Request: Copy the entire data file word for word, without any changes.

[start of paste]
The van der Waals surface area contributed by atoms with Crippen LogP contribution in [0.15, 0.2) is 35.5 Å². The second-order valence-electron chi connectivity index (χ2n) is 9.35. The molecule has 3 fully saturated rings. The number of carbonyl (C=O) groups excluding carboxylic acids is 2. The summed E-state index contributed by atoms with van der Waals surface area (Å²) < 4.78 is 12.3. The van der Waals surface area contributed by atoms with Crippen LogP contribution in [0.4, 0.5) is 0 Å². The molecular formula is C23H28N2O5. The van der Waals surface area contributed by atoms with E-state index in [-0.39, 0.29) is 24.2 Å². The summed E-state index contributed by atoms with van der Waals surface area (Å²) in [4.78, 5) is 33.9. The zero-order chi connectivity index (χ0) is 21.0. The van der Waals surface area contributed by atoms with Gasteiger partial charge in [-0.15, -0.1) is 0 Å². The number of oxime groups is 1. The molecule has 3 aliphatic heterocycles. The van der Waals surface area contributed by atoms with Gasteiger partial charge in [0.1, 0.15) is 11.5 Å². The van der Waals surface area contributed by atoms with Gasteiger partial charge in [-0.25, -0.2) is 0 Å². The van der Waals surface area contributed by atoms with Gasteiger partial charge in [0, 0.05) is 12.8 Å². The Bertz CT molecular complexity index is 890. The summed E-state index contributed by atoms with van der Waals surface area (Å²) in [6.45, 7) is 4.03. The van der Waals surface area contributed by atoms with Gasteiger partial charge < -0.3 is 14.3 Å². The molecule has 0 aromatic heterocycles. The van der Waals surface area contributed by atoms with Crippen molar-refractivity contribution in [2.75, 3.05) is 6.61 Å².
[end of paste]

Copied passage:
The van der Waals surface area contributed by atoms with Crippen LogP contribution in [0.15, 0.2) is 35.5 Å². The second-order valence-electron chi connectivity index (χ2n) is 9.35. The molecule has 3 fully saturated rings. The number of carbonyl (C=O) groups excluding carboxylic acids is 2. The summed E-state index contributed by atoms with van der Waals surface area (Å²) < 4.78 is 12.3. The van der Waals surface area contributed by atoms with Crippen LogP contribution in [0.4, 0.5) is 0 Å². The molecular formula is C23H28N2O5. The van der Waals surface area contributed by atoms with E-state index in [-0.39, 0.29) is 24.2 Å². The summed E-state index contributed by atoms with van der Waals surface area (Å²) in [4.78, 5) is 33.9. The zero-order chi connectivity index (χ0) is 21.0. The van der Waals surface area contributed by atoms with Gasteiger partial charge in [-0.15, -0.1) is 0 Å². The number of oxime groups is 1. The molecule has 3 aliphatic heterocycles. The van der Waals surface area contributed by atoms with Gasteiger partial charge in [0.1, 0.15) is 11.5 Å². The van der Waals surface area contributed by atoms with Gasteiger partial charge in [-0.25, -0.2) is 0 Å². The van der Waals surface area contributed by atoms with Gasteiger partial charge in [0, 0.05) is 12.8 Å². The Bertz CT molecular complexity index is 890. The summed E-state index contributed by atoms with van der Waals surface area (Å²) in [6.45, 7) is 4.03. The van der Waals surface area contributed by atoms with Gasteiger partial charge < -0.3 is 14.3 Å². The molecule has 0 aromatic heterocycles. The van der Waals surface area contributed by atoms with Crippen molar-refractivity contribution in [2.75, 3.05) is 6.61 Å².